practice, third states can be integrated into the Single European Sky-(SESII)
to various degrees, and the management of airports is an important component to
overall aviation network performan-ce, i.e. SESII is partially a mechanism for
making international obligations more binding based as it is on EU-law.
Passenger also holds rights. Once agreed and codified, the nations
participating in the rescue effort, having citizens killed, should put together
a military team to knock –out ISIL in Sinai for good.

Second, Egypt needs to
improve the infrastructure in Sinai, and has to make more of a habit out of serving
the tourist and the local population, so that the kitschy accents is replaced
with a more con-fident approach. A Performing Arts Hall, Museum and a modern
Library should be added in SSH. The tourist police should be strengthened.
Public transportation streamlined. A single pricing air ticket system could be
introduced. The Bus Station could be modernised, and security increased. Investments
need to be made in the local economy including in Dahab and Sharm townships. Im-portant
invest-ments are needed throughout the most important cities of Sinai,
including El Arish in the name of economic growth and employment creation with
sound returns to the people.

policies needs to be adopted to ensure the loyalty of the Bedouin population,
who is indigenous in many ways to the land. Some of them will prefer to be
nomads and go on with their lives, as long as access to food and water are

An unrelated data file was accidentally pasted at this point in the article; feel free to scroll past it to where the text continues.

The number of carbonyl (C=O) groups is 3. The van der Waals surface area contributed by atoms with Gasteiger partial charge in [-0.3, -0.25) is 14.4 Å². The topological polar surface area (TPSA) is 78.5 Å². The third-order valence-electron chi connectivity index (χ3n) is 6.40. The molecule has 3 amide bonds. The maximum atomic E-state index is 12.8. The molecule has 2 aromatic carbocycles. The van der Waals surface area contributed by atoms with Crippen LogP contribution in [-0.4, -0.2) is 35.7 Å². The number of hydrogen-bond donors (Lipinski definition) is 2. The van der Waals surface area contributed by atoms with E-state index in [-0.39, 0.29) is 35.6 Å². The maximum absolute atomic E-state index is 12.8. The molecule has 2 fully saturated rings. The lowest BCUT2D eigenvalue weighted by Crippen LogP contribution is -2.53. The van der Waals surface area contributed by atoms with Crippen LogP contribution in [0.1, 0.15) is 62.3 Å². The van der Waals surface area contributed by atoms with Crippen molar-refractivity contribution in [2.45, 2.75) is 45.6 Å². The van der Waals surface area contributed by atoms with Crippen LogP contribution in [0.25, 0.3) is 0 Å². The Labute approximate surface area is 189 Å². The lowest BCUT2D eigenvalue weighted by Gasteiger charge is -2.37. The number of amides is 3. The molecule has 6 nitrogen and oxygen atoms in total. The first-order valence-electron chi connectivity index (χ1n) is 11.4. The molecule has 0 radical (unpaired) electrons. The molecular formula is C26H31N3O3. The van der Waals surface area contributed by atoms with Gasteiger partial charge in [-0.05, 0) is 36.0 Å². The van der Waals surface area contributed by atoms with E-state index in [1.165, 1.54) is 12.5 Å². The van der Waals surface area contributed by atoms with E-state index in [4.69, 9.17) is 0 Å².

ensured, and health and education ser-vices are available. A good many will
seek work in the coastal areas. Others might think, the time is ripe to
organise a more permanent Council of Sinaite tribes as a consultative organ of
the Sinai province to address their grievances and channel this population
segment’s interests in this quasi-autonomous area.

Fourth, an
integrated approach to counter-terrorism and insurgency needs to be adopted, so
as to ensure effective peace-building. This should not pose a problem as Egypt claims to
have achieved 90% of its objectives in its counter-insurgency campaign in the
deserted areas of this otherwise as well forbidding terrain. There is the relationship
with Israel
which may be wondering why it should keep elevating the limits placed on troops
allowed on the peninsula under the peace agreements, in return for an apparent
decrease in security provision. Indeed, a pipe-line is running through Sinai to
Israel and Jordan,
providing amble opportunity for dialogue and exchange. Currently, flights from
Tel Aviv to Elad are diverted from Egyptian air-space and undertaken with
flares only, a contribu-ting factor to the building of a new (cargo) airport. There
is trafficking in human beings, migrants and in drugs, crossing the Sinai Province.
The fence between Egypt and Israel has contributed to a lessening of concerns for spill-over
onto the bilateral relationship, although not eradicated the causes of the
revolt. For this dialogue is necessary. There are links of old between Sinai
and Gaza.

Fifth, the
hoteliers and real estate developers must be convinced to carry their share of
the burden in the remainder of Sinai, so that the benefits of the rent seeking
economy is more equally distributed in full dialogue with the authorities of
the Sinai province. This will have to be supported by the cen-tral government.
Experiments with democratic governance will have to be introduced at a later
stage. The oligarchs of Egypt
are the slaves of no one and should partake in the deliberations on sound and effective
economic management in Egypt
and help Egypt
towards a new concord between state-society. Perhaps, a national wealth fund should
be created in this regard, as the wildcats of Egypt’s energy fields starts to
spin. Next, the civil-military relationship could be taken-up.

Egyptians are a proud people not a nations living of tourists, revisiting past
glories. Masr, however, needs to demonstrate its acumen to govern well in order
to once more claim the mantle of Arab leadership. And so, the Euro-Med
Partnership remains a partnership for modernising elites, who wants a more open
society in political, economic and cultural terms.

Christian ILCUS